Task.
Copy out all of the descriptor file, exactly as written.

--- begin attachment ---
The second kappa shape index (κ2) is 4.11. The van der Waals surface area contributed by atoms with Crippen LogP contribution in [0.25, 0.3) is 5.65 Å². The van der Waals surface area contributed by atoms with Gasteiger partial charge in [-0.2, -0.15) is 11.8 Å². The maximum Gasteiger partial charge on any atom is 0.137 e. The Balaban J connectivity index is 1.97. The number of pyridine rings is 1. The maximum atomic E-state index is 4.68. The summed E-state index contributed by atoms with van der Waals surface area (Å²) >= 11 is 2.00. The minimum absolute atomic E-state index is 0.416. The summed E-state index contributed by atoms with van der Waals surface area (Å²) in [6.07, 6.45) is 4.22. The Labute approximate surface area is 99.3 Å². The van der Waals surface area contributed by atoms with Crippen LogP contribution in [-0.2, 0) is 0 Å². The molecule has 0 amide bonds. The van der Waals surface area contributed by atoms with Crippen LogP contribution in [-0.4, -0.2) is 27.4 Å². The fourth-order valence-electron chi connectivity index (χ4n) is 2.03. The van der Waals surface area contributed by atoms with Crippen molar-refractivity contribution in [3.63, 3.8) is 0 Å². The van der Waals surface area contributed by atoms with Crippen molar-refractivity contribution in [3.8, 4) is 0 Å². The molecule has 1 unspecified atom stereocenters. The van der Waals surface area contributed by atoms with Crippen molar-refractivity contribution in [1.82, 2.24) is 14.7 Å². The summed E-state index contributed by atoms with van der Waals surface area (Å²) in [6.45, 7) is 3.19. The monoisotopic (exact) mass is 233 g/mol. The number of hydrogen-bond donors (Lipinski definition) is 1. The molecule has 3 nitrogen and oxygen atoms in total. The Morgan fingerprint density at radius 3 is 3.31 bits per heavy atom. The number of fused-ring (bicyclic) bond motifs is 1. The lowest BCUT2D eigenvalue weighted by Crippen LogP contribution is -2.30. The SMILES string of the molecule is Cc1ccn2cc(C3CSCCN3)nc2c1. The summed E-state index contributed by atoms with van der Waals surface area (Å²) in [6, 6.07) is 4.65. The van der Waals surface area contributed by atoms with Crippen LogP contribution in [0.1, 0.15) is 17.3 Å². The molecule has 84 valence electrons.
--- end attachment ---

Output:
The second kappa shape index (κ2) is 4.11. The van der Waals surface area contributed by atoms with Crippen LogP contribution in [0.25, 0.3) is 5.65 Å². The van der Waals surface area contributed by atoms with Gasteiger partial charge in [-0.2, -0.15) is 11.8 Å². The maximum Gasteiger partial charge on any atom is 0.137 e. The Balaban J connectivity index is 1.97. The number of pyridine rings is 1. The maximum atomic E-state index is 4.68. The summed E-state index contributed by atoms with van der Waals surface area (Å²) >= 11 is 2.00. The minimum absolute atomic E-state index is 0.416. The summed E-state index contributed by atoms with van der Waals surface area (Å²) in [6.07, 6.45) is 4.22. The Labute approximate surface area is 99.3 Å². The van der Waals surface area contributed by atoms with Crippen LogP contribution in [-0.2, 0) is 0 Å². The molecule has 0 amide bonds. The van der Waals surface area contributed by atoms with Crippen LogP contribution in [-0.4, -0.2) is 27.4 Å². The fourth-order valence-electron chi connectivity index (χ4n) is 2.03. The van der Waals surface area contributed by atoms with Crippen molar-refractivity contribution in [3.63, 3.8) is 0 Å². The van der Waals surface area contributed by atoms with Crippen molar-refractivity contribution in [3.8, 4) is 0 Å². The molecule has 1 unspecified atom stereocenters. The van der Waals surface area contributed by atoms with Crippen molar-refractivity contribution in [1.82, 2.24) is 14.7 Å². The summed E-state index contributed by atoms with van der Waals surface area (Å²) in [6.45, 7) is 3.19. The monoisotopic (exact) mass is 233 g/mol. The number of hydrogen-bond donors (Lipinski definition) is 1. The molecule has 3 nitrogen and oxygen atoms in total. The Morgan fingerprint density at radius 3 is 3.31 bits per heavy atom. The number of fused-ring (bicyclic) bond motifs is 1. The lowest BCUT2D eigenvalue weighted by Crippen LogP contribution is -2.30. The SMILES string of the molecule is Cc1ccn2cc(C3CSCCN3)nc2c1. The summed E-state index contributed by atoms with van der Waals surface area (Å²) in [6, 6.07) is 4.65. The van der Waals surface area contributed by atoms with Crippen LogP contribution in [0.1, 0.15) is 17.3 Å². The molecule has 84 valence electrons.